I do seem to have encountered a lot of sheep this summer.  You might remember that I spent an anniversary weekend in the village of Skipton, on the edge of the Yorkshire Dales.  Gargrave is situated just 4 miles north west of Skipton, and I had in mind a 3 and a half mile walk to take in a few locks. The Leeds and Liverpool canal and the River Aire both pass through the village, as does the Pennine Way, so perhaps you can understand my enthusiasm, despite the dreary weather.

Halfway across the field the mild drizzle turns to a downpour.  Nothing for it but to plod on, hoping to reach the shelter of a few trees.  I always seem to get the giggles at such moments. Not so the other half, whose frown was growing deeper by the minute.  With some relief, I spot the first lock, through the trees.  A cheery lock keeper bids us “good morning!”.  “I’m paid to get wet” he says, stoically.


Fortunately the rain has eased again and I stop to admire the lock keeper’s cottage. Imagine, if you will, a bright Summer’s day.


We cross over an old stone bridge and a pop of colour from a patch of tiny thistles catches my grey-weary eyes.  These are Bank Newton locks.


Can you see what lies ahead?  I will try not to bore you rigid with houseboats, but I do have a bit of a fascination with them.


One of the highlights of this walk was a small aqueduct, carrying the canal over the river. It was a first for me.  Not very spectacular to look at but an experience in itself.  I am full of admiration for the people who made these canals.


Happily, at this point a glimmer of sunshine appears in the sky.  I don’t suppose you’ll be able to see it, but it puts a smile back on the husband’s face.  And then we come upon a very strange craft!


One of the things I love about houseboats is the creativity of the people who live on, or near, them.  We’re almost at the end of our walk so I’ll spare you any more lock details. You might want to observe a stately swan though, and I’m pretty sure I have an irresistible dog for you.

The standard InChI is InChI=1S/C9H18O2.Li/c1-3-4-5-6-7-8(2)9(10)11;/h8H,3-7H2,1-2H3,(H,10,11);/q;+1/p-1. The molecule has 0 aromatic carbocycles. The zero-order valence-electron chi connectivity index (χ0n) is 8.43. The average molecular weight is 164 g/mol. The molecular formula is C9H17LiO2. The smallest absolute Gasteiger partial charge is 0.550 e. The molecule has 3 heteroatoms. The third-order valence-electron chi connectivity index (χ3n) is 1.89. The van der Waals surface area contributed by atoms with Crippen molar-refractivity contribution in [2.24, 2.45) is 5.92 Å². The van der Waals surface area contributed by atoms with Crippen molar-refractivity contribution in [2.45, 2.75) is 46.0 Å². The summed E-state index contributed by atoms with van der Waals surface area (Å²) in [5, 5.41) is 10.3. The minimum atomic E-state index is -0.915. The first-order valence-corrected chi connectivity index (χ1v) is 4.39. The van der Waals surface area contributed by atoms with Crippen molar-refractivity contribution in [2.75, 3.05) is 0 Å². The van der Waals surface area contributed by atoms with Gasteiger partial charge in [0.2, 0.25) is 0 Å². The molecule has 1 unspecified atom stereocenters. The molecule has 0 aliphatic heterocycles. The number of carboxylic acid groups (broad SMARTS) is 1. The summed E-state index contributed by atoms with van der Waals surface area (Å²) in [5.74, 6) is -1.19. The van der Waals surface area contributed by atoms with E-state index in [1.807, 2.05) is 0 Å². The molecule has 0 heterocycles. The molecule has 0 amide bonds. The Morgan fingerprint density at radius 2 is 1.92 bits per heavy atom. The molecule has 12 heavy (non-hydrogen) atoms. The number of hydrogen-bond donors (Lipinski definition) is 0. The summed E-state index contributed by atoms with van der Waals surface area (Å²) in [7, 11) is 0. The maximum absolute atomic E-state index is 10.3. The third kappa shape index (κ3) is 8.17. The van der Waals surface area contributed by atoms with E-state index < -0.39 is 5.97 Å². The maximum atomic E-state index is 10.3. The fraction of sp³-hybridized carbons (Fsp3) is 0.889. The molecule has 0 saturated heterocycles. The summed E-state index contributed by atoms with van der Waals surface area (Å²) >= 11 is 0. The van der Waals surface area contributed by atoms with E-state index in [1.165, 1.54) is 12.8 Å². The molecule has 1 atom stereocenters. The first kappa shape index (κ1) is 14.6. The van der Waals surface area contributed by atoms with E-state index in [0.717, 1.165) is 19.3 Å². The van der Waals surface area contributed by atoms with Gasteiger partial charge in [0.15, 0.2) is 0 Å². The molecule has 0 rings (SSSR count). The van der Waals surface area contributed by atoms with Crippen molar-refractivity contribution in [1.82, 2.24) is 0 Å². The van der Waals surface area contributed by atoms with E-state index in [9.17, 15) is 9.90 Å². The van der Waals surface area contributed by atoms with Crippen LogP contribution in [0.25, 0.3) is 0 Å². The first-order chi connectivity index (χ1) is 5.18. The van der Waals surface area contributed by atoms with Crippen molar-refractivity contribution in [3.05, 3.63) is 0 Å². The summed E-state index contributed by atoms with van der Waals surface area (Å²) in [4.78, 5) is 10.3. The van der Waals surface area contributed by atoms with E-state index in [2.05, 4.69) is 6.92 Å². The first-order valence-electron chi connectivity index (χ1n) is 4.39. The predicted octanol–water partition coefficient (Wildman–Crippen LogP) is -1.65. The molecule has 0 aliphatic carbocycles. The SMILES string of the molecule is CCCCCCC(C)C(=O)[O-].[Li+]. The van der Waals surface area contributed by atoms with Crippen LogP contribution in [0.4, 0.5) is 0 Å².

Gargrave has a very charming website with a choice of walks around the village.  You could do much worse than follow one of them, and hopefully you’ll stay dry.  This is the walk that I did.

‘What!  No cream tea?’ I hear your outraged cry!  We drove onwards to Malham, where the rain was once again a deluge, and huddled in the corner of a cramped cafe.  Determined to see something of the mighty limestone crags, I persuaded the long suffering one to a short walk to Janet’s Foss. No need to feel sorry for him.  We were homeward bound and, as we crested the valley, sun beamed down upon us.   The scarecrow festival at Kettlewell more than made up for any disappointments.  Time to put the kettle on?

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I know time is a little tight right now, but please do visit the new folks on here, or at least bookmark them for later?  So much work goes into these posts.  I’d hate you to miss them. Huge thanks to all you for walking with me each week.  Details are, as always, on my Jo’s Monday walk page.  Just click on the logo above.


I have some great mates around here!  Thanks, Jude, for reminding me how very lovely Norwich is :

Norwich Part 1 : History and Architecture

Amy joins us with an extremely elegant walk this week :

A Walk of an Urban Garden

Geoff usually comes up with something different, and you’ll enjoy this :

Thomas Hardy and why he was miserable # walking

Next, a shout out for my birthplace, from Lady Lee :

Coventry Transport Museum

A dent in the head for poor Woolly?  Oh, dear!


Something all too familiar to some of us.  Thanks, Jesh!

Rainy Seasons

Can we have a big welcome please for Lisa, from Israel?  She’s new to my walks :

The Jerusalem Model  (you may need to scroll down a little)

“I read the news today, oh boy!… ”  Those Beatles again, or my friend Drake?

A day in the life

Enjoy some beautiful frosty leaf patterns with Denzil :

Shapes and patterns in nature

Jaspa has a rare find this week.  Seeing’s believing!

Walk on the Ocean Floor at Hopewell Rocks, Canada

Here’s value for money.  Two walks for the price of one, from Peta :

Morning walk ; Afternoon walk

And I’d like to share a very beautiful post I found.  Please say hello to Vanessa :

Sandankyo Gorge, Hiroshima- Wandering off the Beaten Track in the Mountains of Western Japan

And another great find!  I love sharing walkers that are new to me.  Happy to introduce Ostend Nomad :

Walking the Vintnar Gorge

And one more for luck!  Sophie makes Siena look absolutely stunning!

Night walk in Siena

And, getting the Christmas walks rolling, who could be better than Becky?

Beginning to feel like Christmas

That’s it for another week.  Maybe I’ll be in Christmas mode next week.  Take good care of each other!